• Kenny MacAskill:
                I am aware of Dr Murray's concerns on the issue—concerns that she has raised on previous occasions. Many in the chamber will share those concerns. Indeed, I discussed the matter with the chief executive of the Scottish Legal Aid Board.

                It is important to bear in mind two points. First, there are the legal aid regulations, which we seek to monitor—indeed, we are happy to review them and change them if and when it is necessary to do so. In many instances, primary legislation may be required to do that. I assure Dr Murray that I hope that frivolous and vexatious appeals will be precluded by the Legal Aid Board. The legislation that is in place is subject to interpretation by the board.

                Secondly, and without reference to any specific case, it is important to bear in mind the fact that we require to have cognisance of the European convention on human rights. Simply because someone may have done something reprehensible should not necessarily mean that, in other matters, they should not be eligible for legal aid. That is part of our strength as a democracy. It is also part of an obligation that is contained in the legal aid rules and regulations that were brought in on an all-party and non-party basis.

                Dr Murray is correct to raise the issue, which is a matter of concern. As I said, the Legal Aid Board is aware of her constituents' concerns—concerns that I am sure are felt by others elsewhere. The matter is under constant review.

            • Quasi-judicial Matters (Scrutiny)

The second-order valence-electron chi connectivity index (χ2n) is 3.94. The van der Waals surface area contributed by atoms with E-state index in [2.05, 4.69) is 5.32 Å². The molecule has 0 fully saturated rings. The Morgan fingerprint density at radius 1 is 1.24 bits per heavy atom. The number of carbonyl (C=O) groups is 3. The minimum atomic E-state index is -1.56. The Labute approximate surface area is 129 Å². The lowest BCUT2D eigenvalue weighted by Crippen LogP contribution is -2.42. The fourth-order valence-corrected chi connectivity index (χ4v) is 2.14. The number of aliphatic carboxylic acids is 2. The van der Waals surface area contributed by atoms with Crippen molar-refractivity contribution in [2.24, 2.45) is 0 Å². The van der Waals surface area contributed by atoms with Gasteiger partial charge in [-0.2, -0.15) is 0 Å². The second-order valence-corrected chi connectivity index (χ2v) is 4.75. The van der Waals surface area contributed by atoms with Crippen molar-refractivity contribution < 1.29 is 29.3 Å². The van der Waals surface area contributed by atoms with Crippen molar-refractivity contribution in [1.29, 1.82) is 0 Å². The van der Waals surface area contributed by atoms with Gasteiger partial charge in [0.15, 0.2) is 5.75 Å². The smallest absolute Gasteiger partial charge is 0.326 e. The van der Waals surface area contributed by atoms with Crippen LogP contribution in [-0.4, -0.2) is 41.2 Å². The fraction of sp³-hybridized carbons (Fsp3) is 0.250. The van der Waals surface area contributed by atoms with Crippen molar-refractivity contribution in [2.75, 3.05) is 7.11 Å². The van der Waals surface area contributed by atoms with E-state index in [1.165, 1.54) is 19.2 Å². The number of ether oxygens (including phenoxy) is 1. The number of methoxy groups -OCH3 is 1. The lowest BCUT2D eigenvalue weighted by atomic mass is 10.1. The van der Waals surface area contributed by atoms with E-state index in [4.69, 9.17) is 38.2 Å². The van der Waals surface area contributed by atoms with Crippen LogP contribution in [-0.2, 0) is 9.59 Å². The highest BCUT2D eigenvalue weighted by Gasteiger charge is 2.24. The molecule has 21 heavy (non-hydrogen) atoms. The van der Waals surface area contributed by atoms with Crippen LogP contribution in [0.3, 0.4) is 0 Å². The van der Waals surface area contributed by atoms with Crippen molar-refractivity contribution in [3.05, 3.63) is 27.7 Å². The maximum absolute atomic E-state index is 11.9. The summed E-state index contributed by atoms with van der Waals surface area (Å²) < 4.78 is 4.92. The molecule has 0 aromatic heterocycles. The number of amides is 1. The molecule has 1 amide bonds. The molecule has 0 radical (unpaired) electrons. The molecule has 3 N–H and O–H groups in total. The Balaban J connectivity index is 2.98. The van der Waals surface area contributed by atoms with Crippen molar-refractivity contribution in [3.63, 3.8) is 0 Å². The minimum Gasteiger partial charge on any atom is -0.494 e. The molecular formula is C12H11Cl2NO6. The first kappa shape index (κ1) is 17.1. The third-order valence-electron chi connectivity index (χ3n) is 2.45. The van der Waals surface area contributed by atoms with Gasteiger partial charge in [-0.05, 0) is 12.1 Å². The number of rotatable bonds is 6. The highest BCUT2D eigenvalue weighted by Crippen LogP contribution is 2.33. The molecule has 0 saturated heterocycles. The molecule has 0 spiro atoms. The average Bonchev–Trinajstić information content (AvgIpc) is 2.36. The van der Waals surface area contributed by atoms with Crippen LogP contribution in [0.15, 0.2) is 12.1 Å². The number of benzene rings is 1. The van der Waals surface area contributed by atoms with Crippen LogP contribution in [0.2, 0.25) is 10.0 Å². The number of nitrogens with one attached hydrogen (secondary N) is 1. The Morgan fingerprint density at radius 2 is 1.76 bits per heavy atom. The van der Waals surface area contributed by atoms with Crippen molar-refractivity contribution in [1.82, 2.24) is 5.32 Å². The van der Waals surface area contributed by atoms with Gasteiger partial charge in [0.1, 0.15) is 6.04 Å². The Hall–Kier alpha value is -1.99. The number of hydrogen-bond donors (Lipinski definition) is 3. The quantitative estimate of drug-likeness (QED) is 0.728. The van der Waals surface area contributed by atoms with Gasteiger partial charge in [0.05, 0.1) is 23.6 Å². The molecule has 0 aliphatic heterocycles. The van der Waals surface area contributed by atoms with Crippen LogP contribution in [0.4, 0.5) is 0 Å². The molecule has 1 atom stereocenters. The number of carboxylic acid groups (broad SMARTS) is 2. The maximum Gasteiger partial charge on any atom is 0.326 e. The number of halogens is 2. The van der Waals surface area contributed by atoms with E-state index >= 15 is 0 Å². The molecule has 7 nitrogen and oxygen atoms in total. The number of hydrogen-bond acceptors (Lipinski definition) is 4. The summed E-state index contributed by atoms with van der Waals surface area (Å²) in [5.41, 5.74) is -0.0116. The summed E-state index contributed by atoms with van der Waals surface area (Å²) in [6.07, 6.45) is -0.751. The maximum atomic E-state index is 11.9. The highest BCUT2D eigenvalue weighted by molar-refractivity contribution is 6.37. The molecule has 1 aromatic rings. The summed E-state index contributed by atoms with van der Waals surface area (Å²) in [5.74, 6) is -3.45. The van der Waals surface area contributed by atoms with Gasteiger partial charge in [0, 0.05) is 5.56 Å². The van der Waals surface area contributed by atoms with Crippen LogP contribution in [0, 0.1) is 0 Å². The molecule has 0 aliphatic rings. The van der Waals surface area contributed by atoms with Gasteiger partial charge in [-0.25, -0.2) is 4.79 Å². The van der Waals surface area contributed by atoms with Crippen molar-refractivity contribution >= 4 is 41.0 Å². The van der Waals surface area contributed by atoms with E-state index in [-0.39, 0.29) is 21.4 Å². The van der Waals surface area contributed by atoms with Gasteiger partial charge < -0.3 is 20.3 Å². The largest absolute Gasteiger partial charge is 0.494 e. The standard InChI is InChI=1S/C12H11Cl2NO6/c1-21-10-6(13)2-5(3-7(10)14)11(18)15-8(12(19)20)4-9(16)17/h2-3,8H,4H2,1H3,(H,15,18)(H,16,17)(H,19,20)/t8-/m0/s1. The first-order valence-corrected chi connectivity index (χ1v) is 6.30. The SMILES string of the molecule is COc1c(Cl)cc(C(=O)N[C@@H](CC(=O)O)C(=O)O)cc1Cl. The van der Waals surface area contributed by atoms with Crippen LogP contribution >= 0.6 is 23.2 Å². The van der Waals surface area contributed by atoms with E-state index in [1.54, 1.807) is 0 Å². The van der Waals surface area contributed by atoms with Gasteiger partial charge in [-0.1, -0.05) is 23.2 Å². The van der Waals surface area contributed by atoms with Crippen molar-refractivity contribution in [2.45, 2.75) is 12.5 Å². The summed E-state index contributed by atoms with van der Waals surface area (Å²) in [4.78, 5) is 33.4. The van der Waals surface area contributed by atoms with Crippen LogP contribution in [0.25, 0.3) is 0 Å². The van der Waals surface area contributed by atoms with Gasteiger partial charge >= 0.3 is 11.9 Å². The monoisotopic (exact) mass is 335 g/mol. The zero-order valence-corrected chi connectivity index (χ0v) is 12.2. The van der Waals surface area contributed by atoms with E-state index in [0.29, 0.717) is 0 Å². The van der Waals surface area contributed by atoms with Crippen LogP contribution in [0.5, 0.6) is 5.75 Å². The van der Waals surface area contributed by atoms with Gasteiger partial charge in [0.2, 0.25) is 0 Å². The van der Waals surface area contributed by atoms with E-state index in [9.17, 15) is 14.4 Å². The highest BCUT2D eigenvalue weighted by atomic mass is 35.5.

• 5. Alison McInnes (North East Scotland) (LD):
                To ask the Scottish Executive whether it plans to change the scrutiny process for quasi-judicial matters. (S3O-7606)

              • The Cabinet Secretary for Justice (Kenny MacAskill):
                Ministerial decision making in cases involving offenders was examined by the late Sheriff Principal Gordon Nicholson QC, to whom the First Minister gave testament at First Minister's question time. Sheriff Principal Nicholson undertook that examination at the request of the previous Administration. His report was published last year, and made no recommendations for change in relation to the process for compassionate release.

              • Alison McInnes:
                Yesterday, you came under a great deal of criticism—

              • The Presiding Officer:
                Through the chair, please.

              • Alison McInnes:
                Sorry. Yesterday, the cabinet secretary came under a great deal of criticism for his mishandling of the al-Megrahi decision. Mr MacAskill and his officials misdirected themselves about the basis of their decision by not giving proper legal consideration to the guidance, and to the balance of considerations in it. Parliament has highlighted that, in that decision, the powers were judicial but were exercised poorly in a way that no judge would entertain.

                Given the enormous power wielded, scrutiny should apply to quasi-judicial matters as well as to more regular policy matters.

              • The Presiding Officer:
                Question, please.

              • Alison McInnes:
                Will the Government therefore support our calls for the Parliament's Justice Committee to commence an inquiry to allow genuine scrutiny of the decision and the manner in which it was taken?

              • Kenny MacAskill:
                I made it clear previously in Parliament and I make it clear again that it was my decision and my decision alone, and I stand by it. It might have been more appropriate if those who are throwing brickbats around had taken a view before the decision was taken, but there we go.